Earl Benjamin has strapped on a pair of skis. “I haven’t skied in 40 years,” he says, grinning. Soon he’s lumbering down the trail, picking up speed as his beaver hat slips down over his eyes. I cover my own eyes and hear Chief Roger Kyikavichik and Stephen Frost laughing behind me.
Earl has started a trend, and soon mothers and grandmothers are searching for skis. Mary-Jane Moses sets off on the two-kilometre trail, the hood of her wolverine trim parka flapping madly as she rockets, lock-legged down the trail. Soon she too is buried in a snowbank. Her daughter, who’d been attempting to untangle her son at the start line, rushes down the trail to help her up.
The kids stare wide-eyed as their parents and grandparents ski away. They are like racehorses now, chomping at the bit to race after their elders and become part of the history their parents and grandparents have talked so much about. At the start line the crowd of spectators count them down. As Gavin Charlie, the last starter, sets off the sun breaks out.
Tyra Benjamin is the first finisher of the two-kilometre race. She comes blazing up the final climb and nearly collapses under the finishing banner. “How’d it go out there?” I ask. “Sweaty” she replies gasping, “but I sure liked those downhills.”
Racers come and go throughout the day. Stan Njootli Sr.‘s grandson Dean wins the 7-10 year-old division and Stan Sr. himself sets off, demanding we time him. This begins the adult two-kilometre race, and before we know it it’s time for the eight-kilometre event.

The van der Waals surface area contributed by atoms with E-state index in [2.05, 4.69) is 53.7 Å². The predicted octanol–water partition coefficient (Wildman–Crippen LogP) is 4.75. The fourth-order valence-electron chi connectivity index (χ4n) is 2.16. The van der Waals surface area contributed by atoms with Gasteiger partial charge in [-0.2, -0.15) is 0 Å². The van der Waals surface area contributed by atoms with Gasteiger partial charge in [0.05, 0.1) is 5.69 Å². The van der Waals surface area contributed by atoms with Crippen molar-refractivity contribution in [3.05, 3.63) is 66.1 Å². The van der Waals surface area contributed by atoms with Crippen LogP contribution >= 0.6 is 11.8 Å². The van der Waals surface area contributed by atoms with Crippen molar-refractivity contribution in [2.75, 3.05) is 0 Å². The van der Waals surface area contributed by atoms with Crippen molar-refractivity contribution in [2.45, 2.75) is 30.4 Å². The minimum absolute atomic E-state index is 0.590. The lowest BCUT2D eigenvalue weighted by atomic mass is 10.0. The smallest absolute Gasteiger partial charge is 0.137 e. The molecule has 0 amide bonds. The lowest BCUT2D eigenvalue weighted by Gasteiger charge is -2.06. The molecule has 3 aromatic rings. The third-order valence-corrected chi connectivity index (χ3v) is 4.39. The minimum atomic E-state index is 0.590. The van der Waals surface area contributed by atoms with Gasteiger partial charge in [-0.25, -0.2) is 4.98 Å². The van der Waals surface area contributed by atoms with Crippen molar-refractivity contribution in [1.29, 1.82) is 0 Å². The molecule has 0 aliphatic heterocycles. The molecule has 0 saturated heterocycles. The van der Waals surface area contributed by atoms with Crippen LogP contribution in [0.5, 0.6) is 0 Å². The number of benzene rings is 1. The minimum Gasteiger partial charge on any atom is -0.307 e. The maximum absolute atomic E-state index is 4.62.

The eight-kilometre race is an ambitious affair. Members of the community have been working to clear the eight-kilometre loop for weeks. The trail hasn’t been used for years, but today it’s open with a fresh-cut track all the way around. Eight of us strap on bibs and set off.
In his book Men and Women of the Tundra, Father Mouchet describes skiing the trails in Old Crow: “Your progression becomes faster and the track is solid allowing your skis to glide effortlessly… Now the beginning of the mountain, arid and treeless, was near. From this position you could see the Porcupine River like a white ribbon curling towards Alaska.”
We make the steady, lung-burning climb from the village up to the foothill of Crow Mountain. Nothing Father liked was easy.
The next day, during the community’s Easter celebrations, elders will tell me how stiff and sore they are from today’s adventures. They will share stories of Mouchet, of his first winter in Old Crow, and why they simply call him Father.
Today there is little time for nostalgia. Back at the ski chalet, Tyra Benjamin, her friends and 30 other race participants are milling around, anxiously awaiting their first trophies. So we speed back down the mountain to where the banks of the Porcupine River reach the town. Here cultures and generations intersect and overlap in the most interesting ways. As the wind whistles in my ears I think of Father, and how the best way to honour him is not by investing in the past, but in the potential of our future.
Pavlina Sudrich is former TEST athlete who worked with Father Mouchet for a number of years. She currently works as a high performance ski coach in Canada. Her passion for skiing is second only to her love of the Yukon.